Multiple sclerosis (MS) is an autoimmune disease of the central nervous system (CNS) characterized by chronic inflammation, demyelination, gliosis, and neuronal loss. Lesions in the CNS occur at different times and in different CNS locations. Approximately 400,000 individuals in the United States and 2.5 million individuals worldwide have multiple sclerosis. The disease is three-fold more common in females than in males. While the age of onset is usually between 20 to 40 years, the disease can present at any age.
Multiple sclerosis is an immune-mediated inflammatory disease that attacks myelinated axons in the central nervous system, destroying the myelin and the axon in variable degrees and producing significant physical disability within 20-25 years in more than 30% of clients. The hallmark of MS is symptomatic episodes that occur months or years apart and affect different anatomic locations.
MS is grouped into seven categories based on disease course:
- Relapsing-remitting (RR). RR is characterized by recurrent attacks in which neurologic deficits appear in different parts of the nervous system and resolve completely or almost completely over a short period of time, leaving little residual deficit. Clients diagnosed with a relapsing-remitting pattern account for approximately 85% of MS cases.
The following subgroups are sometimes included in RR:
- Clinically isolated syndrome (CIS). A single episode of neurologic symptoms or inflammatory CNS demyelination.
- Benign MS. MS with almost complete remission between relapses and little if any accumulation of physical disability over time.
- This is characterized by severe MS with multiple relapses and rapid progression towards disability.
- Primary progressive (PP). 15 to 20% of clients present with a gradual deterioration from the onset, with an absence of relapses.
- Secondary progressive (SP). This is characterized by a more gradual neurologic deterioration after an initial RR course. Unlike RR. SP without relapses does not seem to be responsive to currently available disease-modifying agents.
- Progressive-relapsing (PR). In 5% of clients, a gradual deterioration with superimposed relapses occurs.
The cause of MS is unknown, but it is likely that multiple factors act in concert to trigger or perpetuate the disease. Factors involved in pathogenesis are broadly grouped into three categories.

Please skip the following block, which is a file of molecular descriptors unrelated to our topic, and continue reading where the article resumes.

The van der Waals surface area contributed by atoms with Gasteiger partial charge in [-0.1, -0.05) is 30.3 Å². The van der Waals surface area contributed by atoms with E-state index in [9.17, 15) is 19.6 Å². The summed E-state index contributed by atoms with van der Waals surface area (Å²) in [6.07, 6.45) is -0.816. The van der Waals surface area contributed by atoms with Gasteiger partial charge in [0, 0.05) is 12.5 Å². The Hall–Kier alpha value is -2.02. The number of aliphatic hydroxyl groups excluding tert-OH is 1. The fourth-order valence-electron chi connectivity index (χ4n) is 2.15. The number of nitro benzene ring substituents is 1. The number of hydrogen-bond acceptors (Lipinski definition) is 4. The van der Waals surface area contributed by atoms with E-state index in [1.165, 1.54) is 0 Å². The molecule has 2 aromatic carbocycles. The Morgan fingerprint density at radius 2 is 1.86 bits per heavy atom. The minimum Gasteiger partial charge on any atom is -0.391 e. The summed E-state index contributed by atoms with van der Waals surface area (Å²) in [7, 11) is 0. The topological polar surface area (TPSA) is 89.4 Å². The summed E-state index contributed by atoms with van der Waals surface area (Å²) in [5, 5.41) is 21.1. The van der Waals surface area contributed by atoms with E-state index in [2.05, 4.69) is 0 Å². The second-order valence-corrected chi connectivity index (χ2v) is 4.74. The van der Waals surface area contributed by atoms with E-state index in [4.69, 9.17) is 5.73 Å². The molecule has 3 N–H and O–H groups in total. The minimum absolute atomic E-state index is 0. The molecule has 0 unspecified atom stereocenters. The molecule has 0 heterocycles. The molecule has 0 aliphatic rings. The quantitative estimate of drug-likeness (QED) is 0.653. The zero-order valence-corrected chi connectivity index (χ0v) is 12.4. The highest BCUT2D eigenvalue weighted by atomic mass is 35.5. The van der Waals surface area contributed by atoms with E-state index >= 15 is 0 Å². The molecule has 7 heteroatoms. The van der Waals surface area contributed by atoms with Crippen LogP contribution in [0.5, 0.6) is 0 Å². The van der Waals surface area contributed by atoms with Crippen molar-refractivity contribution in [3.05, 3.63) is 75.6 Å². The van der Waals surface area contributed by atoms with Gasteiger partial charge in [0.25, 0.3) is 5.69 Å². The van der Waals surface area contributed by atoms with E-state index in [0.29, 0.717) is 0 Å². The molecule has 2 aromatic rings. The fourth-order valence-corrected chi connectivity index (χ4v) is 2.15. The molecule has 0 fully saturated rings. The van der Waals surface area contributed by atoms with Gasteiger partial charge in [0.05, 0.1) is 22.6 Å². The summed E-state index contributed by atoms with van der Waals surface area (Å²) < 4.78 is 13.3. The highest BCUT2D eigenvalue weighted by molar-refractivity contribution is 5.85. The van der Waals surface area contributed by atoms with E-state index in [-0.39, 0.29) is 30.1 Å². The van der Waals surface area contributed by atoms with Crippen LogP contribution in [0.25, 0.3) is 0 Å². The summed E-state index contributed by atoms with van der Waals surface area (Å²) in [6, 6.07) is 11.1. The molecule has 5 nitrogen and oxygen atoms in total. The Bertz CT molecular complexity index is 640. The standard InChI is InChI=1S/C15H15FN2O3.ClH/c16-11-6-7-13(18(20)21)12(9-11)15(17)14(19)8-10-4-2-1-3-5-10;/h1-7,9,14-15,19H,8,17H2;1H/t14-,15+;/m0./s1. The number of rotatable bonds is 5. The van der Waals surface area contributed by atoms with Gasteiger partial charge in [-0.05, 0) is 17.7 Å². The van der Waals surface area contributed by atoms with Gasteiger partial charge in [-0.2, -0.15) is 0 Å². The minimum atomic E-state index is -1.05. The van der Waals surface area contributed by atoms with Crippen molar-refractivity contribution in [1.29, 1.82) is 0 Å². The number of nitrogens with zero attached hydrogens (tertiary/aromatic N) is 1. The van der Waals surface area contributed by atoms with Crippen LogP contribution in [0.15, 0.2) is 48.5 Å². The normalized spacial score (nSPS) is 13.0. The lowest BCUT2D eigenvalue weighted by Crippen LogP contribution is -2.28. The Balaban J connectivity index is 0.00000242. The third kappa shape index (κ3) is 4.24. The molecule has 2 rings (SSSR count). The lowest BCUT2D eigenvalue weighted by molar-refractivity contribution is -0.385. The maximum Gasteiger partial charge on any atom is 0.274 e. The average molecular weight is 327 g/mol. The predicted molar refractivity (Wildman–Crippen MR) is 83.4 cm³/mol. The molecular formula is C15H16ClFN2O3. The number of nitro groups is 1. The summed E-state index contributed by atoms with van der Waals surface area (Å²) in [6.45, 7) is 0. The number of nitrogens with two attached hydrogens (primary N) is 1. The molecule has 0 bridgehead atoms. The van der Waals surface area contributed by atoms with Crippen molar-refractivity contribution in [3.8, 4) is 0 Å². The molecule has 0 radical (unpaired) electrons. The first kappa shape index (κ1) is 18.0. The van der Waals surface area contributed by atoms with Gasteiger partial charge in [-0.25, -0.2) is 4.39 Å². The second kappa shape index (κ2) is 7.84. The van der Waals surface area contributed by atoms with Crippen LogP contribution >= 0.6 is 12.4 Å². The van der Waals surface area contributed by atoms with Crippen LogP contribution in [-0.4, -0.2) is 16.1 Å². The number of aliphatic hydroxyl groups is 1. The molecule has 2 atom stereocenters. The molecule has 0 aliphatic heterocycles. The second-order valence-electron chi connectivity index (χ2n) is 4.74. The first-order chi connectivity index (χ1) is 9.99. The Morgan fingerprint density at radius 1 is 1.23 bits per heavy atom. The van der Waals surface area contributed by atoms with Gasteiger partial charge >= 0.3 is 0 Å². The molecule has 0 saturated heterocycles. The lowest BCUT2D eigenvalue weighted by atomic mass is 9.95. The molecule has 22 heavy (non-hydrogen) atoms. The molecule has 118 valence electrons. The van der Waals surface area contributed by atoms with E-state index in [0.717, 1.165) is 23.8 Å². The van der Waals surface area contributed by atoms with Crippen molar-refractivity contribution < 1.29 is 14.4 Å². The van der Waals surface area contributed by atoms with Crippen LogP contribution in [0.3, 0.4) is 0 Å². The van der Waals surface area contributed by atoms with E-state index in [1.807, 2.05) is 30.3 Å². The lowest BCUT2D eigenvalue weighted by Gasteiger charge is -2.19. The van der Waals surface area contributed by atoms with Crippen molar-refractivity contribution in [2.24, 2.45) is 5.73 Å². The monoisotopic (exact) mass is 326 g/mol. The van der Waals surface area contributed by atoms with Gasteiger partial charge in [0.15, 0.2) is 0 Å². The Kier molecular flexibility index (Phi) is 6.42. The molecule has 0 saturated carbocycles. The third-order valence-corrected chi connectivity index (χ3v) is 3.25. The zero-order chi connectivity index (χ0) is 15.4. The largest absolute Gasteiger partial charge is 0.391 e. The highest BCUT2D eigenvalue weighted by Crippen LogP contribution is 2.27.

- Immune factors. Dysimmunity with an autoimmune attack on the CNS is the leading hypothesized etiology of MS. Although there are various proposed hypothetical mechanisms, the postulated “out-side-in” mechanism involves CD+4 proinflammatory T cells. Researchers hypothesize that an unknown antigen triggers and activates both TH1 and Th17, leading to CNS endothelium attachment, the crossing of the blood-brain barrier, and subsequent immune attack through cross-reactivity.
- Environmental factors. Geography is clearly an important factor in the etiology of MS. The incidence of the disease is lower in the equatorial regions of the world than in the southernmost and northernmost regions. Whatever environmental factor is involved must exert its effect in early childhood. If an individual lives in an area with a low incidence of MS until 15 years of age, that person’s risk remains low even if the individual subsequently moves to an area of high incidence.
- Genetic factors. There is a high risk of MS clients with biological relatives with MS. Heritability is estimated to be between 35 and 75%. Monozygotic twins have a concordance rate of 5%. There is a 2% concordance in parents and children, and this is still a 10 to 20-fold higher risk than in the general population.
Multiple sclerosis is an inflammatory, demyelinating disease of the CNS. In pathologic specimens, the demyelinating lesions of MS called plaques, appear as indurated areas—thus the term sclerosis. Two fundamental processes constitute the general pathological processes seen in MS clients: focal inflammation resulting in macroscopic plaques and injury to the blood-brain barrier; and neurodegeneration with a microscopic injury involving different components of the CNS. Together, these two primary processes result in microscopic and macroscopic injury. Lesions referred to as plaques occur in waves throughout the disease course and result from focal inflammation. MS plaques predominantly center around small veins and venules and show sharp margins. Myelin loss, edema, and axonal injury are the chief components of plaque pathology. The blood-brain barrier disruption during active plaque inflammation corresponds to the enhancement seen on MRI. Over time, the inflammatory process subsides, resulting in an astrocytic scar.